Agent Orange: Environmental Injustice at Home and Abroad
As a historian interested in American foreign affairs and legal history, researching the use of Agent Orange is an interesting and relevant way to connect foreign policy and law. With environmental injustice such a large issue today, understanding past injustices is essential in combating injustice today.
Between 1961 and 1971, the United States sprayed more than 20 million gallons of various herbicides over Laos, Cambodia and Vietnam. Agent Orange, a powerful herbicide, was used to eliminate forest cover and crops for the North Vietnamese and Viet Cong troops. Agent Orange, which contains the deadly chemical dioxin, was later proven to cause serious health issues among both the Vietnamese and returning US servicemen and women.
While Agent Orange was sprayed over Laos, Cambodia and Vietnam, there is another site relevant to the story of Agent Orange: the Diamond Alkali plant used to create Agent Orange located in Newark, New Jersey. Dioxin was dumped into the Passaic River resulting in the pollution of the Ironbound area for years.
In considering that Agent Orange polluted both areas in the United States and in Laos, Cambodia and Vietnam, a number of questions arise. First, how did the United States respond to the pollution crisis in the United States versus how they responded to it Vietnam? Second, in specifically looking at Newark, how much of a role did race or class play in the response of the United States government? In conjunction with that question, how much did race or class play a role in the United States deciding to spray Agent Orange in Vietnam? How was the use of Agent Orange justified by the United States, and how did the United States deal with the eventual fall out? As there is a chemical site both in the United States and Vietnam that deal with the same chemical in the same time period, this will make for a very good way to compare the United States’ approach to environmental problems both at home and abroad.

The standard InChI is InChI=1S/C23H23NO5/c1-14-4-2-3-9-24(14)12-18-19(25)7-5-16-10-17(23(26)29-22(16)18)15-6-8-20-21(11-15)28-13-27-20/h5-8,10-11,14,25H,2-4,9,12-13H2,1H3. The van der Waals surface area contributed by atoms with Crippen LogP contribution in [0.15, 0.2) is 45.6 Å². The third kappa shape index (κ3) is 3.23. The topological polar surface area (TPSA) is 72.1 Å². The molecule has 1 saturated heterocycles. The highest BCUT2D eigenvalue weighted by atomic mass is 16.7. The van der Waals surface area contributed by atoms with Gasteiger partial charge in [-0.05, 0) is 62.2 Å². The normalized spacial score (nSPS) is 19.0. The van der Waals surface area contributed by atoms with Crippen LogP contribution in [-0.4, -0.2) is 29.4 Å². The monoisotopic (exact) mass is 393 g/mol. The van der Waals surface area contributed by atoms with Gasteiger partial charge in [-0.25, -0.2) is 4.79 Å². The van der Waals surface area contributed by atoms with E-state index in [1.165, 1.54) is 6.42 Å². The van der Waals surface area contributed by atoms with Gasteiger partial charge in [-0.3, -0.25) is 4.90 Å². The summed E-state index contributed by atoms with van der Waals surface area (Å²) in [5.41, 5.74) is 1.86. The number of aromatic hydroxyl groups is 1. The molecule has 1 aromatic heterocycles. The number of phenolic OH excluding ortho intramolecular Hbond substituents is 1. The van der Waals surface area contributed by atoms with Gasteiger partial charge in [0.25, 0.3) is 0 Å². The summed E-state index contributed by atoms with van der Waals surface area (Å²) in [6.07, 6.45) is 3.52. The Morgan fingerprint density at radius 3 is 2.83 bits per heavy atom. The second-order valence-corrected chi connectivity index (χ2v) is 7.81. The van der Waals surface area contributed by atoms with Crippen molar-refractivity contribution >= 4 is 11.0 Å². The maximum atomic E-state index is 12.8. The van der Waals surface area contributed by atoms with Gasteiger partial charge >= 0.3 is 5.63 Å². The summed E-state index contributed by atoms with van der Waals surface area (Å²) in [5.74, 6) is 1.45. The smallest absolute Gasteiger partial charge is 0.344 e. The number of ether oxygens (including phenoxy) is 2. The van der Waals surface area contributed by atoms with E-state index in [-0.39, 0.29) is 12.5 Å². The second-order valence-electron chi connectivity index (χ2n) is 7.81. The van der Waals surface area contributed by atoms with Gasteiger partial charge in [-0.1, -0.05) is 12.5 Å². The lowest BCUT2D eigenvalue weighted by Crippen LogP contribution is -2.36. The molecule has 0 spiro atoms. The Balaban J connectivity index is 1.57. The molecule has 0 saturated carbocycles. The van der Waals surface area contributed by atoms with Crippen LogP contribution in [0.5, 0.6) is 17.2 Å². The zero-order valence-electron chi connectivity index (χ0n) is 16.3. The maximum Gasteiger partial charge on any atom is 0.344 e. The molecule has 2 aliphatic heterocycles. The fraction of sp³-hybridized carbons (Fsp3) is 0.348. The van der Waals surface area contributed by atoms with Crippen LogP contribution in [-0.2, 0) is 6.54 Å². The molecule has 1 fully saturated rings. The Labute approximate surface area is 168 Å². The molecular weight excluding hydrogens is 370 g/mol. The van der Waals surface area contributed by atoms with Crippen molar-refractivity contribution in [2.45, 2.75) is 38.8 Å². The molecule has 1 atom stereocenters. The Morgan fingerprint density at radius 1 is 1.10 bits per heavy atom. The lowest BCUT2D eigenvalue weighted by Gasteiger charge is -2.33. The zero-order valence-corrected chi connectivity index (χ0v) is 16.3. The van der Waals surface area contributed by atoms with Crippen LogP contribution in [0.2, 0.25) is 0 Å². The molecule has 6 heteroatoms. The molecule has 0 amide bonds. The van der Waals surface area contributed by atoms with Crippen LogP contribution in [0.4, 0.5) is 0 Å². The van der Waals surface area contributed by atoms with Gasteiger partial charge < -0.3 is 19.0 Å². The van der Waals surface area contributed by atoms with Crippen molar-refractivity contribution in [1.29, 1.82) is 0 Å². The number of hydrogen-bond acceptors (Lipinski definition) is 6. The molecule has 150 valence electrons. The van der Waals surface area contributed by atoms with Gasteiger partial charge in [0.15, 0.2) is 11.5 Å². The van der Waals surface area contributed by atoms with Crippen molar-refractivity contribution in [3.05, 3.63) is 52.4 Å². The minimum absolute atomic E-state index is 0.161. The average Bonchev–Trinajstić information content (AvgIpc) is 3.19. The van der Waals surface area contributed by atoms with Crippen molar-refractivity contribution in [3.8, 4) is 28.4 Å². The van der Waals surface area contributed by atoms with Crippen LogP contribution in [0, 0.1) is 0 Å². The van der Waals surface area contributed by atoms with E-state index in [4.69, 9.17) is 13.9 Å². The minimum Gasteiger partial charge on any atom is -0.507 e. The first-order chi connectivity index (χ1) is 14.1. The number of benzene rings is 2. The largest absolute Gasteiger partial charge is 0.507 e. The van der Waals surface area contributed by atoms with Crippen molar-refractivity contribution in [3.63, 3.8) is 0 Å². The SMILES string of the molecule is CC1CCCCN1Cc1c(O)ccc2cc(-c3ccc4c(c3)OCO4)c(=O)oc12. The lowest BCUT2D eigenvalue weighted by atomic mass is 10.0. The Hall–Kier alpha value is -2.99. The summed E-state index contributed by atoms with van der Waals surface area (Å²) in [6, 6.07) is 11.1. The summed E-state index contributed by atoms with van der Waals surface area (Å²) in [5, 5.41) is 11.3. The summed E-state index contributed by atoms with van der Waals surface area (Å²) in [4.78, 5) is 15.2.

While the use of Agent Orange took place in the 1960s and 1970s, the controversey of it is far from over. While President Bush signed the Agent Orange Act, which mandated diseases caused by Agent Orange be treated a result of wartime service, US courts rejected a suit initiated by the Vietamese people affected by Agent Orange in 2005. As late as 2011, navy men who served in Vietnam were petitioning to be included under the Agent Orange Act and people in Vietnam still suffer from disease and birth defects linked to Agent Orange. The history of Agent Orange, and the varying levels of environmental injustice that connect with race and class, provide a better understanding of just how big a role race and class play when it comes to environmental injustice.
The topic of Agent Orange, and the effects it had in the United States and Vietnam allows for a comparison to be made between how the environment is treated by the United States both at home and abroad. The fact that there are two sites to research allows for an in depth look at how race and class play a role in environmental injustice. Looking at the creation and use of Agent Orange raises a number of questions. How did the United States respond to the pollution crisis in Vietnam versus how they responded to it in the United States? What role did race and class play in choosing where to spray Agent Orange and where to create it? How did the United States respond to the crisis of Agent Orange at home versus how they responded to the problem in Vietnam? As the effects of Agent Orange are still affecting people in the United States and Vietnam, the topic of Agent Orange remains extremely relevant. Both American and Vietnamese people are still fighting the toxic effects of Agent Orange and to do so are attempting to hold the United States and the chemical companies involved accountable for their actions.
Keywords: race, class, toxics, water, factories, global,